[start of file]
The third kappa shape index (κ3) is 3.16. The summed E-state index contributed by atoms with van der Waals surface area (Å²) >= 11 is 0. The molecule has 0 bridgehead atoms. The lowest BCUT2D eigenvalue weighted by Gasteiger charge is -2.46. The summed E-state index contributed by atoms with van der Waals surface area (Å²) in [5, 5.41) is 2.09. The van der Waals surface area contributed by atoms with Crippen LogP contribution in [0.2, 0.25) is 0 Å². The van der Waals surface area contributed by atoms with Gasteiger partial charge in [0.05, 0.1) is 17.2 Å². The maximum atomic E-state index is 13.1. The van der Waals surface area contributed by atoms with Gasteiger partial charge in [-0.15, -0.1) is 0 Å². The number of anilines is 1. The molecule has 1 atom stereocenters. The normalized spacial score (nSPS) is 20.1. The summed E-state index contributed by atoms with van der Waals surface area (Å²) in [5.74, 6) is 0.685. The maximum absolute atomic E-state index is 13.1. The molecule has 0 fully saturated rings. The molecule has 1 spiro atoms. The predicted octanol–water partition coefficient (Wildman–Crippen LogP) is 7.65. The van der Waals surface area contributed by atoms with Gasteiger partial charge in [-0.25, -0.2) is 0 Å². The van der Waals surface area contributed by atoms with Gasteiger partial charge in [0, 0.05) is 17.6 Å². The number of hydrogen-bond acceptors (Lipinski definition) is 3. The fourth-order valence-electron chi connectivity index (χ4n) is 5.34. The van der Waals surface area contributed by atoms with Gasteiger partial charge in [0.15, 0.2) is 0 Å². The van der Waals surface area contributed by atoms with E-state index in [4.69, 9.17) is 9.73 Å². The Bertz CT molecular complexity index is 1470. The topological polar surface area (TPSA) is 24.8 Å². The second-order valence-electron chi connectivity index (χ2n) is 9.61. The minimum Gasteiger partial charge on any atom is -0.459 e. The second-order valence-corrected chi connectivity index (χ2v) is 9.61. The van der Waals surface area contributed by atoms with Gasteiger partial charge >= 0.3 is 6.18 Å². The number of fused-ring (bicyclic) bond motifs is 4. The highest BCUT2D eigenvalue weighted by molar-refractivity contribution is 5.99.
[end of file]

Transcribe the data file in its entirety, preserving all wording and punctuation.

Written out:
The third kappa shape index (κ3) is 3.16. The summed E-state index contributed by atoms with van der Waals surface area (Å²) >= 11 is 0. The molecule has 0 bridgehead atoms. The lowest BCUT2D eigenvalue weighted by Gasteiger charge is -2.46. The summed E-state index contributed by atoms with van der Waals surface area (Å²) in [5, 5.41) is 2.09. The van der Waals surface area contributed by atoms with Crippen LogP contribution in [0.2, 0.25) is 0 Å². The van der Waals surface area contributed by atoms with Gasteiger partial charge in [0.05, 0.1) is 17.2 Å². The maximum atomic E-state index is 13.1. The van der Waals surface area contributed by atoms with Gasteiger partial charge in [-0.15, -0.1) is 0 Å². The number of anilines is 1. The molecule has 1 atom stereocenters. The normalized spacial score (nSPS) is 20.1. The summed E-state index contributed by atoms with van der Waals surface area (Å²) in [5.74, 6) is 0.685. The maximum absolute atomic E-state index is 13.1. The molecule has 0 fully saturated rings. The molecule has 1 spiro atoms. The predicted octanol–water partition coefficient (Wildman–Crippen LogP) is 7.65. The van der Waals surface area contributed by atoms with Gasteiger partial charge in [-0.25, -0.2) is 0 Å². The van der Waals surface area contributed by atoms with Gasteiger partial charge in [0, 0.05) is 17.6 Å². The number of hydrogen-bond acceptors (Lipinski definition) is 3. The fourth-order valence-electron chi connectivity index (χ4n) is 5.34. The van der Waals surface area contributed by atoms with Gasteiger partial charge in [0.15, 0.2) is 0 Å². The van der Waals surface area contributed by atoms with E-state index in [4.69, 9.17) is 9.73 Å². The Bertz CT molecular complexity index is 1470. The topological polar surface area (TPSA) is 24.8 Å². The second-order valence-electron chi connectivity index (χ2n) is 9.61. The minimum Gasteiger partial charge on any atom is -0.459 e. The second-order valence-corrected chi connectivity index (χ2v) is 9.61. The van der Waals surface area contributed by atoms with Gasteiger partial charge >= 0.3 is 6.18 Å². The number of fused-ring (bicyclic) bond motifs is 4. The highest BCUT2D eigenvalue weighted by molar-refractivity contribution is 5.99.